Samsung’s Galaxy S IV Will Push The Boundaries Of Retina, And Apple Needs To Keep Up



Samsung’s got a flagship smartphone coming down their pipeline. It’ll probably be called the Galaxy S IV. It will probably be launched in April. It will have all kinds of great and ridiculous features that I’m sure Android fans will love. But it will also have a screen that knocks the socks off Apple’s Retina display.

There have been rumors for a while now that Samsung wants to add a display to the Galaxy S IV that’s much more pixel dense than the iPhone’s Retina display. According to the latest reports, the Galaxy S IV’s display will have a pixel density of 440ppi, which sounds like overkill, but it’s actually something Apple needs to consider adding, too.

When Steve Jobs announced the iPhone 4’s Retina display he said there’s a magic pixel density threshold that makes pixels indistinguishable for the human retina. That number was around 300ppi. Steve was kind of right. There have been mathematical formulas and scientists supporting the Retina display’s qualities. But Retina isn’t enough.

A lot of people will claim that the battle to make screens with higher pixel densities doesn’t matter because we’ve already passed the threshold of it being useful. They’re wrong. This isn’t like the battle for megapixel count that the camera industry waged for a few years. Boosting pixel density turns a digital object on a screen into a life-like objects. It’s the kind of tech magic that Apple has prided itself on for years.

Cult of Mac’s John Brownlee wrote an excellent piece on Retina displays last year talking about why Apple needs to keep pushing for higher pixel density.

Back in 2010, Japan’s NHK Science & Technology Research Laboratories discovered that across the board, the smaller the pixels, the more real an on-screen object seemed to the person viewing it, even if they didn’t have perfect vision. In fact, this effect is so profound on individuals that it eventually reaches a point where you have pixels small enough that on screen objects are completely indistinguishable from real objects.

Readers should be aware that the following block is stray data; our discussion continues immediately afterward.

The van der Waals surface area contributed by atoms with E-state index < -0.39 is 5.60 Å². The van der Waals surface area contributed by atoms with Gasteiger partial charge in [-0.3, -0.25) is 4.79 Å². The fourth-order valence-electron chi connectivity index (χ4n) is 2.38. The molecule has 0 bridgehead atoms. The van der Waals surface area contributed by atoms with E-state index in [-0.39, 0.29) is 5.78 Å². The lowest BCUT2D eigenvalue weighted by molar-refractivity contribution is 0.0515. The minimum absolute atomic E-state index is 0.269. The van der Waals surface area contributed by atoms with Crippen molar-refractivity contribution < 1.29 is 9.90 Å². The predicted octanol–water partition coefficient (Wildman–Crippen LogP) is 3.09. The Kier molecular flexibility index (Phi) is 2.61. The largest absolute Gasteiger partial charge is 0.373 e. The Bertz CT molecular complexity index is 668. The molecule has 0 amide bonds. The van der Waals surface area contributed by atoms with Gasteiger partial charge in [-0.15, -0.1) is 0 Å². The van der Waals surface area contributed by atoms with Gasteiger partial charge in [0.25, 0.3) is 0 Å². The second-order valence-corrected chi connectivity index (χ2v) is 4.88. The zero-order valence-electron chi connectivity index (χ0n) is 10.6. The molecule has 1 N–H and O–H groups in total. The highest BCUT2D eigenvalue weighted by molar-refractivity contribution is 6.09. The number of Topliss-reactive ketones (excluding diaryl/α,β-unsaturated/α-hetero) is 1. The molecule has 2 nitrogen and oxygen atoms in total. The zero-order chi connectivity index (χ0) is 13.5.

For a display to truly, indisputably match the resolution of the human eye and be considered true Retina, it needs to have pixels that are no larger than 0.3 arc minutes in size from an average viewing distance.

For the iPhone’s Retina display to reach that 0.3 arc minutes figure, it would actually need a pixel density that’s over 700ppi. It’s currently impossible to manufacture a 4-inch display with a 700ppi screen, but there are a few tricks to make a screen look better at lower resolutions that Apple’s not currently trying.

While Apple’s been pushing for better Retina displays on the iPad, MacBook, and iMac, it needs to make improvements to the iPhone’s Retina display in the next two years. It’s unlikely that the iPhone 5S will have a higher pixel density than the iPhone 5, but Apple and its fans shouldn’t scoff at Samsung’s efforts to make richer displays.


Source: TechCrunch

  • FriarNurgle

    All cell phone manufactures are working towards the same year after year; better, faster, longer, more durable, etc.

  • MrsCleaver

    Blah blah blah “news” based on little or nothing. Until tomorrow, when you report that Apple’s latest iPhones will blow future Samsung phones away.

    Please report on more meaningful, or at least more interesting activities in the world of Apple-centric technology, history or social effect.

  • Solowalker